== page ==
I’ve just started reading a new book called ‘Intern Nation‘ by Ross Perlin. Mummy bought it for me because I’m special. Actually my mother bought it for me because I imagine she’s starting to believe in what we’re trying to do at WEXO. I can’t help it that she knows where to get it or that she wanted to pay for it. And that is the issue at stake. Forgive me if I sound like a broken record (I feel like one) but there’s nothing wrong with knowing people who can get you something e.g an internship. The problem starts when other people aren’t given access to it too. The problem is compounded when a role that has a’ list of duties and work set hours’ (as per UK governmental guidance) is not paid. Legalities aside it is unethical and the biproduct is that it discriminates against other people who can’t afford to do it for free.
Despite being just 28, (as Churchill said “If you’re not a liberal when you’re 20, you have no heart. If you’re not a conservative when you’re 40, you have no head.“) Perlin’s analysis is brave yet commercially aware and this guy is clearly no fool ( though he is currently writing a dictionary of a Chinese language spoken by just 6000 people). He sees value in internships, he does not want to choke the supply of them; rather he is passionate about making them work for us ALL. Here are 5 snippets that have particualarly resonated with me so far (and I’ve only just finished the preface):
1) The U.K. is apparently 5 years behind the U.S. in its use of internships but Perlin warns of what internships could become: “Until just a few decades ago, the word [internship] referred almost exclusively to a particular period of hands-on apprenticeship in the medical profession… Today…probably… between 1 and 2 million people participate in internships each year in the U.S…. ‘The rise of the internship is the market’s finding the workaround to government regulations, evidence of the tendency of liberty to grow up like grass in the cracks of sidewalks”.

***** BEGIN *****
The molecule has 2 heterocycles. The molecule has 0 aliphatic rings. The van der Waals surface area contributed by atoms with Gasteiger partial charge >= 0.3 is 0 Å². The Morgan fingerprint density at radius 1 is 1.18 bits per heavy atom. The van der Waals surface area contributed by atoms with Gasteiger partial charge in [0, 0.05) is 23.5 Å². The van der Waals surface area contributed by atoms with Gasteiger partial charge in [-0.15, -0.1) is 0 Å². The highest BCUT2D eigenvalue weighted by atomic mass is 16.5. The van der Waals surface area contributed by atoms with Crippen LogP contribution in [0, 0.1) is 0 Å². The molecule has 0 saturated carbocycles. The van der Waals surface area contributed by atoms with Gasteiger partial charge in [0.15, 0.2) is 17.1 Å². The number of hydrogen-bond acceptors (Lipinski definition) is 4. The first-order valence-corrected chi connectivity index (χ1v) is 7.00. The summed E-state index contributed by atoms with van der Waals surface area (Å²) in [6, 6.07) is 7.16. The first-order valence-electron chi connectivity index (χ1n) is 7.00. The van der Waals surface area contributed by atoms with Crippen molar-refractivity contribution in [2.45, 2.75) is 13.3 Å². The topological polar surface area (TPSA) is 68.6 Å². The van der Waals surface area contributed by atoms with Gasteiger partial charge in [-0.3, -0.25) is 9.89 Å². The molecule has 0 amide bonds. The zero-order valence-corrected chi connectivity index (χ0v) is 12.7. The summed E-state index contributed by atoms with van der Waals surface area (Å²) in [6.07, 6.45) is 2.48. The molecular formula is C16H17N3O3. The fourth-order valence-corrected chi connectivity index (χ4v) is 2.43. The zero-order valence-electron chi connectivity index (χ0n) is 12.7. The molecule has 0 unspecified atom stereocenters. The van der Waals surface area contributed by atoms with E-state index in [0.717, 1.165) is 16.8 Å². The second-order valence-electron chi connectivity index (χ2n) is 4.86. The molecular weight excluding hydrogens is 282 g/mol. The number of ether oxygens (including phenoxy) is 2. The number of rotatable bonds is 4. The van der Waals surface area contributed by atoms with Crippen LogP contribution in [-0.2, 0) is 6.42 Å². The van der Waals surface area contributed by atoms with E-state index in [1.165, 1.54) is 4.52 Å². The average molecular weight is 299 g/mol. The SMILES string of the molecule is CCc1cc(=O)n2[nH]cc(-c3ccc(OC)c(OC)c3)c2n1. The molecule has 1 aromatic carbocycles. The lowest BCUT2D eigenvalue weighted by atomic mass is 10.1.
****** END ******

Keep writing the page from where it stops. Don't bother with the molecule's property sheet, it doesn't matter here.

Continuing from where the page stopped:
2) Perhaps the worst example of how internships can be exploited: “Required by the school to take ‘a social internship’, two girls in the Netherlands, aged fourteen and fifteen, intern as prostitutes in the local red light district”
3) Who is to blame? “All of us – employers, parents schools, government agencies, and interns themselves – are complicit [albeit subconsciously] in the devauing of work, the exacerbation of social inequality, and the disillusionment of young people in the workplace that are emerging as a result of the internet boom.”
4) Hope: Perlin sees his book as “a step towards sanity and towards justice”. In a recent Guardian review, Andy Beckett lamented that things could get worse before they get better. In the Times, Kaya Burgess quoted Intern Aware and Interns Anonymous as saying there is a limit to how much they can fight the system. We do not believe that the system needs fighting. There are a multitude of well mentored, paid internships on offer to the best candidates in the UK and we like to think a lot of them are on WEXO. As ever, what we need to do is work together to make sure that there are reasons for companies to offer even more of them.
I look forward to updating you. The problem is I always seem to start books in earnest but then start others and take ages to finish them. Amongst others, I’m also currently reading ‘The Big Short‘ by Michael Lewis and Keith Richards’ autobiography. Sorry Mum, but both are infinitely more entertaining and I suspect at least one of them contains some pertinent careers advice to boot.
Robin Kennedy. Co-Founder, WEXO